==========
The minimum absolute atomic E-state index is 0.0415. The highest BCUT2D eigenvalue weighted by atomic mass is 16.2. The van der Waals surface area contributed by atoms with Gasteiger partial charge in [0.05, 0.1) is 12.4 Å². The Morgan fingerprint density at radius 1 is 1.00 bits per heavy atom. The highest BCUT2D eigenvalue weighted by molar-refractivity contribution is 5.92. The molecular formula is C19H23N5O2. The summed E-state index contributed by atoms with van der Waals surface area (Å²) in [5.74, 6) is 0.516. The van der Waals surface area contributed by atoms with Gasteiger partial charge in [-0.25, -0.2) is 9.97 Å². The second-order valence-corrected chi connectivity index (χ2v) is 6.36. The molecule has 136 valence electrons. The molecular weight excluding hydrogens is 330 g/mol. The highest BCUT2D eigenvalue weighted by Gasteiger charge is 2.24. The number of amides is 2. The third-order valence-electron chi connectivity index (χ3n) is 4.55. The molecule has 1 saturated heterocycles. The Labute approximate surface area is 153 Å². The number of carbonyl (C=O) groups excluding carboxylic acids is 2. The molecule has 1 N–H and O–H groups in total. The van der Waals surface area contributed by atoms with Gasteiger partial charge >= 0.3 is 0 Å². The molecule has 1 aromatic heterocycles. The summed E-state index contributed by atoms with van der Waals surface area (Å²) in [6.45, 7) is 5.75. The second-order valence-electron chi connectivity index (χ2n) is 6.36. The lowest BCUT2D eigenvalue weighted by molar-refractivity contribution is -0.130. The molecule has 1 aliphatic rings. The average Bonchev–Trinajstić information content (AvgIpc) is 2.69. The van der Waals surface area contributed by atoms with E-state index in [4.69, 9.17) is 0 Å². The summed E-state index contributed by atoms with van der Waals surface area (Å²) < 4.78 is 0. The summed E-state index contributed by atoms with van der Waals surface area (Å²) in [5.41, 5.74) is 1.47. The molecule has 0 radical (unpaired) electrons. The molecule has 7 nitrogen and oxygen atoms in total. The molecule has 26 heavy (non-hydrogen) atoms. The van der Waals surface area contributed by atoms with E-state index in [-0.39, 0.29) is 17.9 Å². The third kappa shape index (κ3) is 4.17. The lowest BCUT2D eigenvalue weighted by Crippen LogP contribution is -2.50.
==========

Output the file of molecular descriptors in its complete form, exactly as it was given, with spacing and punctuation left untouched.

The minimum absolute atomic E-state index is 0.0415. The highest BCUT2D eigenvalue weighted by atomic mass is 16.2. The van der Waals surface area contributed by atoms with Gasteiger partial charge in [0.05, 0.1) is 12.4 Å². The Morgan fingerprint density at radius 1 is 1.00 bits per heavy atom. The highest BCUT2D eigenvalue weighted by molar-refractivity contribution is 5.92. The molecular formula is C19H23N5O2. The summed E-state index contributed by atoms with van der Waals surface area (Å²) in [5.74, 6) is 0.516. The van der Waals surface area contributed by atoms with Gasteiger partial charge in [-0.25, -0.2) is 9.97 Å². The second-order valence-corrected chi connectivity index (χ2v) is 6.36. The molecule has 136 valence electrons. The molecular weight excluding hydrogens is 330 g/mol. The highest BCUT2D eigenvalue weighted by Gasteiger charge is 2.24. The number of amides is 2. The third-order valence-electron chi connectivity index (χ3n) is 4.55. The molecule has 1 saturated heterocycles. The Labute approximate surface area is 153 Å². The number of carbonyl (C=O) groups excluding carboxylic acids is 2. The molecule has 1 N–H and O–H groups in total. The van der Waals surface area contributed by atoms with Gasteiger partial charge >= 0.3 is 0 Å². The molecule has 1 aromatic heterocycles. The summed E-state index contributed by atoms with van der Waals surface area (Å²) in [6.45, 7) is 5.75. The second-order valence-electron chi connectivity index (χ2n) is 6.36. The lowest BCUT2D eigenvalue weighted by molar-refractivity contribution is -0.130. The molecule has 1 aliphatic rings. The average Bonchev–Trinajstić information content (AvgIpc) is 2.69. The van der Waals surface area contributed by atoms with E-state index in [4.69, 9.17) is 0 Å². The summed E-state index contributed by atoms with van der Waals surface area (Å²) < 4.78 is 0. The summed E-state index contributed by atoms with van der Waals surface area (Å²) in [5.41, 5.74) is 1.47. The molecule has 0 radical (unpaired) electrons. The molecule has 7 nitrogen and oxygen atoms in total. The molecule has 26 heavy (non-hydrogen) atoms. The van der Waals surface area contributed by atoms with E-state index in [-0.39, 0.29) is 17.9 Å². The third kappa shape index (κ3) is 4.17. The lowest BCUT2D eigenvalue weighted by Crippen LogP contribution is -2.50.